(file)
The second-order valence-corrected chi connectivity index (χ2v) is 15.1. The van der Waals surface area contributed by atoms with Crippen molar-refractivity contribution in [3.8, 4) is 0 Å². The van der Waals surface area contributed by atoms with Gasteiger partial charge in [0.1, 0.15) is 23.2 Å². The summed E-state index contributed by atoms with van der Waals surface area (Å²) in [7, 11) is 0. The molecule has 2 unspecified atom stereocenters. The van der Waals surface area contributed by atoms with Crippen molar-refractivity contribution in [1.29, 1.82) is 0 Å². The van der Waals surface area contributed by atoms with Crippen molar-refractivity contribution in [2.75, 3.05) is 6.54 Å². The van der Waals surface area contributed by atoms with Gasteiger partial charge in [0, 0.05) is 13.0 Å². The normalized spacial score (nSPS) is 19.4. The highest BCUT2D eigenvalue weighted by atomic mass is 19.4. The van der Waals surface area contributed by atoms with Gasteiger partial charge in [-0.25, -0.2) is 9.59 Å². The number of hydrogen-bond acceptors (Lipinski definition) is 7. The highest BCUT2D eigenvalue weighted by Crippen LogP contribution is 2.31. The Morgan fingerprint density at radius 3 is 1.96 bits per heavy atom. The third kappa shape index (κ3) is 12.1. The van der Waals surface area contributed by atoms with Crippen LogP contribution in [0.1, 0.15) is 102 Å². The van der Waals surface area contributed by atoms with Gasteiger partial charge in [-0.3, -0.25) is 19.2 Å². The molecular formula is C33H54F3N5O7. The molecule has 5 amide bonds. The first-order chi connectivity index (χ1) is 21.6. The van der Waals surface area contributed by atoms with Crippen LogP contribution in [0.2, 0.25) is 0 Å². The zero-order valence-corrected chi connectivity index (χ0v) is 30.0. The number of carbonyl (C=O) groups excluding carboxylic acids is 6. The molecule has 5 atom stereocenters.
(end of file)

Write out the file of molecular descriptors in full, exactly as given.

The second-order valence-corrected chi connectivity index (χ2v) is 15.1. The van der Waals surface area contributed by atoms with Crippen molar-refractivity contribution in [3.8, 4) is 0 Å². The van der Waals surface area contributed by atoms with Gasteiger partial charge in [0.1, 0.15) is 23.2 Å². The summed E-state index contributed by atoms with van der Waals surface area (Å²) in [7, 11) is 0. The molecule has 2 unspecified atom stereocenters. The van der Waals surface area contributed by atoms with Crippen molar-refractivity contribution in [1.29, 1.82) is 0 Å². The van der Waals surface area contributed by atoms with Crippen molar-refractivity contribution in [2.75, 3.05) is 6.54 Å². The van der Waals surface area contributed by atoms with Gasteiger partial charge in [0, 0.05) is 13.0 Å². The normalized spacial score (nSPS) is 19.4. The highest BCUT2D eigenvalue weighted by atomic mass is 19.4. The van der Waals surface area contributed by atoms with Gasteiger partial charge in [-0.25, -0.2) is 9.59 Å². The number of hydrogen-bond acceptors (Lipinski definition) is 7. The highest BCUT2D eigenvalue weighted by Crippen LogP contribution is 2.31. The Morgan fingerprint density at radius 3 is 1.96 bits per heavy atom. The third kappa shape index (κ3) is 12.1. The van der Waals surface area contributed by atoms with Crippen LogP contribution in [0.1, 0.15) is 102 Å². The van der Waals surface area contributed by atoms with Gasteiger partial charge in [-0.3, -0.25) is 19.2 Å². The molecular formula is C33H54F3N5O7. The molecule has 5 amide bonds. The first-order chi connectivity index (χ1) is 21.6. The van der Waals surface area contributed by atoms with Crippen LogP contribution in [0.2, 0.25) is 0 Å². The zero-order valence-corrected chi connectivity index (χ0v) is 30.0. The number of carbonyl (C=O) groups excluding carboxylic acids is 6. The molecule has 5 atom stereocenters.